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Suicide Squad Review: DC's Super Villains Are Good, But Not Great

By Ryan Scott — August 2nd, 2016

A little over a year ago, Warner Bros. unveiled the first trailer for Suicide Squad right alongside a nearly four minute trailer for Batman V Superman: Dawn of Justice. That movie was supposed to kickstart the DC Extended Universe with a bang, and Suicide Squad was supposed to be able to swoop in and be the cherry on top of the whole thing. An added bonus of sorts. Instead, David Ayer and a group of mostly B-list DC Comics super villains were tasked with righting the ship, and saving the DC Comics movie universe from crashing. So how did they do? Much like the characters the movie centers itself on, they have redeeming qualities, but can't be totally redeemed. There's some grey area.

The plot of Suicide Squad centers on a government agent named Amanda Waller (Viola Davis) who feels that America needs some protection from the next Superman, or "metahuman," who comes to Earth and decides that he or she doesn't want to be one of the good guys. So, her solution is to put together a team of bad guys (and girls) to fight the really bad guys when necessary. When such a threat emerges, the team of villains, led by Deadshot (Will Smith) and special forces operative Rick Flagg (Joel Kinnaman), is called upon to save the day. Or die trying.

Perhaps the best way to start is by saying that Suicide Squad is definitely better than Batman V Superman, and that most people will probably enjoy the movie. That having been said, it doesn't quite live up to what it felt like it could have been, and there are definitely some problems with it. There was definitely a feeling heading into this movie that it could have been something really special, and potentially very unique. It really isn't. What Suicide Squad winds up being is a comic book movie that is ultimately enjoyable, but not at all a home run.

This is a movie about bad guys, so let's talk about the bad first. Do not go into this movie expecting a spectacular, memorable villain. There is probably a reason that the marketing materials have largely not focused on the antagonist of this movie, because it isn't great. Saying much about it beyond that would be a spoiler, but be ready to be underwhelmed by that aspect of Suicide Squad. Also, the first chunk of the movie is a bit cluttered. There are a lot of characters to introduce, and that takes some time to accomplish. The movie also feels like it is fighting itself a bit. It is grounded, yet kind of silly. It is gritty, yet full of bright, pretty colors. It is trying to be a few things at once, and it never totally settles into anything completely. It is very noticeable, and jarring at times.

Now for the good. For the most part, the cast is absolutely solid. This is the very first time that fan favorite Harley Quinn has been brought to the big screen, and Margot Robbie is pretty much perfect for it. Viola Davis is an Academy Award caliber actress, and she isn't wasted on this movie, which is nice. The rest of the Suicide Squad does a very good job, especially given some of their very limited screen time. Even Jai Courtney is much better than we are accustomed to him being. However, if this movie has one bright, shiney, charismatic and perfect thing in it, it is Will Smith as Deadshot. It has been a long time since we have been treated to the premium, summer blockbuster version of Will Smith of old, and director David Ayer was kind enough to give us that version of him once again. Also, Ben Affleck turns in another very good performance as Batman. We want more Batfleck, and that is still a weird thing to say.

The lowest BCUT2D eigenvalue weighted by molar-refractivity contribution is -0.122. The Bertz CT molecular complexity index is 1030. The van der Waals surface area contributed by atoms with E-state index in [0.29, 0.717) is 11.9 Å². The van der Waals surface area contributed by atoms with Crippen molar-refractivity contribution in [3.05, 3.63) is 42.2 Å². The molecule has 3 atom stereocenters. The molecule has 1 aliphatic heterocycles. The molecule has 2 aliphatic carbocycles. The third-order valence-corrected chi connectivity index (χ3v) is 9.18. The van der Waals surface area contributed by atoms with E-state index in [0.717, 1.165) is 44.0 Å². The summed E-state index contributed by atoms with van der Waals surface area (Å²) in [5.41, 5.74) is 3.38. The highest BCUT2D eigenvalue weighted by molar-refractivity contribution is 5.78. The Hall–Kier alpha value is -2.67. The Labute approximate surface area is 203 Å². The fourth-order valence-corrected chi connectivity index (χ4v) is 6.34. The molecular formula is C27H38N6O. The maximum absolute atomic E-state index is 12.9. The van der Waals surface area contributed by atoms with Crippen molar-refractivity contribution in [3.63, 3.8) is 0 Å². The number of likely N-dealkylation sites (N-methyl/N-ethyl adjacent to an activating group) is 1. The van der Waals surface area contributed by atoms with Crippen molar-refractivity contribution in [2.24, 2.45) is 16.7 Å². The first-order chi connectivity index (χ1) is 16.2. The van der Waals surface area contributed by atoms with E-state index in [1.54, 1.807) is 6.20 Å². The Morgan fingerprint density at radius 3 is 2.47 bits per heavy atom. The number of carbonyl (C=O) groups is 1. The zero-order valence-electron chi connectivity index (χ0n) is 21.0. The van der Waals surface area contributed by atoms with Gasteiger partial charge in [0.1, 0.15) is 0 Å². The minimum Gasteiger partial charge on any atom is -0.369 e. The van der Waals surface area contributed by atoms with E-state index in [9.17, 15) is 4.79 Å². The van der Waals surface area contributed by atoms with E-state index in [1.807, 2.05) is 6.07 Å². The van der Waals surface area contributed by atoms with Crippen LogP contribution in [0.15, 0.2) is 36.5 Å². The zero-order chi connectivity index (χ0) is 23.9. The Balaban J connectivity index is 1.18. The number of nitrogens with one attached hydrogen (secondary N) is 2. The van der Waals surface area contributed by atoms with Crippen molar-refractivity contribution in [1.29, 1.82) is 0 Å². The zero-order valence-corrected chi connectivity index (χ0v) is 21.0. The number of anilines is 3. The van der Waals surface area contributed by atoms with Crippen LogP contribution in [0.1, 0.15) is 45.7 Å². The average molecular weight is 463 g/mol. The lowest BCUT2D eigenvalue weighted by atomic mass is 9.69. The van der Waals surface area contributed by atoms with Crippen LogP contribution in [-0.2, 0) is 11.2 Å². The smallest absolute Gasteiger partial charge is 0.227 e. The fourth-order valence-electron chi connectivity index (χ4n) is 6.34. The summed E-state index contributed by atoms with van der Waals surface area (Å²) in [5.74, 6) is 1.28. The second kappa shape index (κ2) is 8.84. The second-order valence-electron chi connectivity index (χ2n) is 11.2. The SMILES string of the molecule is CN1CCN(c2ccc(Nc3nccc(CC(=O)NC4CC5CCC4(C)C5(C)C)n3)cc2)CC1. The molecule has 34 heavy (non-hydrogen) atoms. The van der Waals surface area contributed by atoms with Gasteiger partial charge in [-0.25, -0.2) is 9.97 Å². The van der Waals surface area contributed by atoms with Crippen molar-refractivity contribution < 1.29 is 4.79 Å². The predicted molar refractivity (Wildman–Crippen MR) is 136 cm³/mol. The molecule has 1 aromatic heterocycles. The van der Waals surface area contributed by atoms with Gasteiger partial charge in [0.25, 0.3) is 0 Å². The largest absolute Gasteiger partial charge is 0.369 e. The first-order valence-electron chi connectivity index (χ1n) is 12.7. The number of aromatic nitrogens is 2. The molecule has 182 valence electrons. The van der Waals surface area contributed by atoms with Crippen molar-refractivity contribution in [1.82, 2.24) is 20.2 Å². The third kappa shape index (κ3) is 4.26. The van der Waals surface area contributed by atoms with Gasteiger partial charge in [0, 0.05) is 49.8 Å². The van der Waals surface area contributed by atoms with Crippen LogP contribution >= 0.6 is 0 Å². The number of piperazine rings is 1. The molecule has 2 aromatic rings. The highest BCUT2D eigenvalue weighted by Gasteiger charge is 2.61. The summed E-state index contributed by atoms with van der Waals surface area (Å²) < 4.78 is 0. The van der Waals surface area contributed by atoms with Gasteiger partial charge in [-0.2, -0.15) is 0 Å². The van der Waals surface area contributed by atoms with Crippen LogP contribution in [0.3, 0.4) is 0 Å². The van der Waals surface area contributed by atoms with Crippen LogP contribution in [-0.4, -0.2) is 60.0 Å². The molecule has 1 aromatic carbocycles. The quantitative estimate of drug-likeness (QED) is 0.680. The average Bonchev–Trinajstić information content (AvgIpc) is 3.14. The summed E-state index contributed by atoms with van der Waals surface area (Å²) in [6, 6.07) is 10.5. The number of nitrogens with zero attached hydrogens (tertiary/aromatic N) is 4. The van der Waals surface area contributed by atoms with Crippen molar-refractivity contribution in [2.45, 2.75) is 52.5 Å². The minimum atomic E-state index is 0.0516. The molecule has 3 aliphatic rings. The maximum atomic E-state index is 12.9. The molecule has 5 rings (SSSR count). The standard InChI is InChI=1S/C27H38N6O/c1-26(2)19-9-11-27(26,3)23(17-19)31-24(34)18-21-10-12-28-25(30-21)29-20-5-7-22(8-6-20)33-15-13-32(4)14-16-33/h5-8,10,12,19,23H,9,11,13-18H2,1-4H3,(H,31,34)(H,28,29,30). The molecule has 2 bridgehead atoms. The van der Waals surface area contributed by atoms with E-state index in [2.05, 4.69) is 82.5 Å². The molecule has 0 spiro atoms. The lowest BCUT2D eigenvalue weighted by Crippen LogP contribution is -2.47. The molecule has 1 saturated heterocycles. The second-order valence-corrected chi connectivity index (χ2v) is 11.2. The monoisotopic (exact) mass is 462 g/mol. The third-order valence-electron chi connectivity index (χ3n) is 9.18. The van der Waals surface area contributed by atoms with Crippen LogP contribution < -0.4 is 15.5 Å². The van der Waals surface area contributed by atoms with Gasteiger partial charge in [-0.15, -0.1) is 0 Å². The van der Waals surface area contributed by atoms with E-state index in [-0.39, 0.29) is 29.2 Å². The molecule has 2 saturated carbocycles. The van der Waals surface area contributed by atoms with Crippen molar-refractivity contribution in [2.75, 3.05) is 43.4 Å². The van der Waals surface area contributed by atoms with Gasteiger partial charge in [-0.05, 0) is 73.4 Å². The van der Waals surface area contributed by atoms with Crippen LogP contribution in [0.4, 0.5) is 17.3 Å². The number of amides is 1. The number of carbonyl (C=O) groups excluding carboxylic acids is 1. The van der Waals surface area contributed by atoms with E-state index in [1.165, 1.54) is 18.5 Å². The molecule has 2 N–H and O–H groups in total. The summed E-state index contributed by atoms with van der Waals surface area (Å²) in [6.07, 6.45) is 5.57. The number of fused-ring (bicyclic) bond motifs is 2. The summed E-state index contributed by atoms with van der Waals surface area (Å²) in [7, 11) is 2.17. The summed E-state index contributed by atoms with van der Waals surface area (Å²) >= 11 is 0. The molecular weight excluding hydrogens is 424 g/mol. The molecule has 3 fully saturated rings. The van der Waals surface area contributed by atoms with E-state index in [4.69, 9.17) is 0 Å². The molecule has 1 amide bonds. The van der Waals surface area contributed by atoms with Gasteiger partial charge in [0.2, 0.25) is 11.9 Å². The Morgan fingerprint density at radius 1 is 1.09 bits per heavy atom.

Movies are a subjective thing, and some things aren't as easy to put into a box labeled "good" or "bad." This movie has the first live-action version of The Joker that we have seen since Heath Ledger turned in his character defining performance in The Dark Knight back in 2008. Jared Leto had the impossible task of taking on the role of The Joker in Suicide Squad, and it is one of those things that falls in the grey area, and will be very divisive. It is impossible to say definitively if Leto's Joker is good or bad. If you looked at the pictures and brief bits of The Joker from the trailers for Suicide Squad and liked it, you will probably like it after seeing the movie. If you felt indifferent or negatively about the tattoo clad, Hot Topic Joker that was being advertised, Leto's performance in the movie is unlikely to sway you in the other direction.

At their very best, comic book movies can be some of the most exhilarating, enjoyable and memorable theatrical experiences available to modern moviegoers. At their worst, they can represent everything that is wrong with modern day Hollywood and leave you feeling empty, sad and robbed of something significant. The worst of the worst. The Suicide Squad movie is neither of those things. It is somewhere in the middle. Depending on your perspective and expectations, that will dictate where exactly in that middle ground it lies. This may not be the movie to totally save the DC Extended Universe, but maybe bad guys aren't meant to save the world. In this case, they just keep it from getting totally destroyed, and maybe that's enough. Maybe. Oh, and stay after the credits. Suicide Squad opens on August 5.

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